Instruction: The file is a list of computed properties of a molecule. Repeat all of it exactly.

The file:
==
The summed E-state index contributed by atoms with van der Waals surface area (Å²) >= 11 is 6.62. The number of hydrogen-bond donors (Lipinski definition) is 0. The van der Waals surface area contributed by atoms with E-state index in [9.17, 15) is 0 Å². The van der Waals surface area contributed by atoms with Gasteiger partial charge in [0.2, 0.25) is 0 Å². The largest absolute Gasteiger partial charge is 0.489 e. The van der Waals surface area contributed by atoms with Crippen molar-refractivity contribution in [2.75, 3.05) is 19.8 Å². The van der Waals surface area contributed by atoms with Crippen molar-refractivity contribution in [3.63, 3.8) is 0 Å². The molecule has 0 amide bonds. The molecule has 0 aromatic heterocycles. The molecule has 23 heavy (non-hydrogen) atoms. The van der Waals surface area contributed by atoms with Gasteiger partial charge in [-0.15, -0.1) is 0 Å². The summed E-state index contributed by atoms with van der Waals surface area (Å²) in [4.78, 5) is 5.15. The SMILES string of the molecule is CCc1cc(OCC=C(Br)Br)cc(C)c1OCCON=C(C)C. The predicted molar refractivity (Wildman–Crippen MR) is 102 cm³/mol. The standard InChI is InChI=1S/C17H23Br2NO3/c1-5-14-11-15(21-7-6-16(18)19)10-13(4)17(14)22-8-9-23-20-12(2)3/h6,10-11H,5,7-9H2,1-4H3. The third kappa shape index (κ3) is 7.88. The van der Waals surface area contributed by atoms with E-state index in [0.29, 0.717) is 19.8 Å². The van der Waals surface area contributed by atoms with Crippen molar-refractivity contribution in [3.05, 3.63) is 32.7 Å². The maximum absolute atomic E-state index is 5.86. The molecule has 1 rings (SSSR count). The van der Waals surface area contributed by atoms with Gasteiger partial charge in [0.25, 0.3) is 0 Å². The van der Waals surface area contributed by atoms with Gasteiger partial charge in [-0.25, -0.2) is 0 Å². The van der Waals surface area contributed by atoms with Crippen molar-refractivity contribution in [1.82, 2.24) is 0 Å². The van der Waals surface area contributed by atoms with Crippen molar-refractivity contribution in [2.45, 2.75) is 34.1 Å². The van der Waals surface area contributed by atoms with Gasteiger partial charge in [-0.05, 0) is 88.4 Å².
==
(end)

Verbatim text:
The summed E-state index contributed by atoms with van der Waals surface area (Å²) >= 11 is 6.62. The number of hydrogen-bond donors (Lipinski definition) is 0. The van der Waals surface area contributed by atoms with E-state index in [9.17, 15) is 0 Å². The van der Waals surface area contributed by atoms with Gasteiger partial charge in [0.2, 0.25) is 0 Å². The largest absolute Gasteiger partial charge is 0.489 e. The van der Waals surface area contributed by atoms with Crippen molar-refractivity contribution in [2.75, 3.05) is 19.8 Å². The van der Waals surface area contributed by atoms with Crippen molar-refractivity contribution in [3.63, 3.8) is 0 Å². The molecule has 0 amide bonds. The molecule has 0 aromatic heterocycles. The molecule has 23 heavy (non-hydrogen) atoms. The van der Waals surface area contributed by atoms with Gasteiger partial charge in [-0.15, -0.1) is 0 Å². The summed E-state index contributed by atoms with van der Waals surface area (Å²) in [4.78, 5) is 5.15. The SMILES string of the molecule is CCc1cc(OCC=C(Br)Br)cc(C)c1OCCON=C(C)C. The predicted molar refractivity (Wildman–Crippen MR) is 102 cm³/mol. The standard InChI is InChI=1S/C17H23Br2NO3/c1-5-14-11-15(21-7-6-16(18)19)10-13(4)17(14)22-8-9-23-20-12(2)3/h6,10-11H,5,7-9H2,1-4H3. The third kappa shape index (κ3) is 7.88. The van der Waals surface area contributed by atoms with E-state index in [0.29, 0.717) is 19.8 Å². The van der Waals surface area contributed by atoms with Crippen molar-refractivity contribution in [3.05, 3.63) is 32.7 Å². The maximum absolute atomic E-state index is 5.86. The molecule has 1 rings (SSSR count). The van der Waals surface area contributed by atoms with Gasteiger partial charge in [0.25, 0.3) is 0 Å². The van der Waals surface area contributed by atoms with Gasteiger partial charge in [-0.25, -0.2) is 0 Å². The van der Waals surface area contributed by atoms with Crippen molar-refractivity contribution in [1.82, 2.24) is 0 Å². The van der Waals surface area contributed by atoms with Crippen molar-refractivity contribution in [2.45, 2.75) is 34.1 Å². The van der Waals surface area contributed by atoms with Gasteiger partial charge in [-0.05, 0) is 88.4 Å².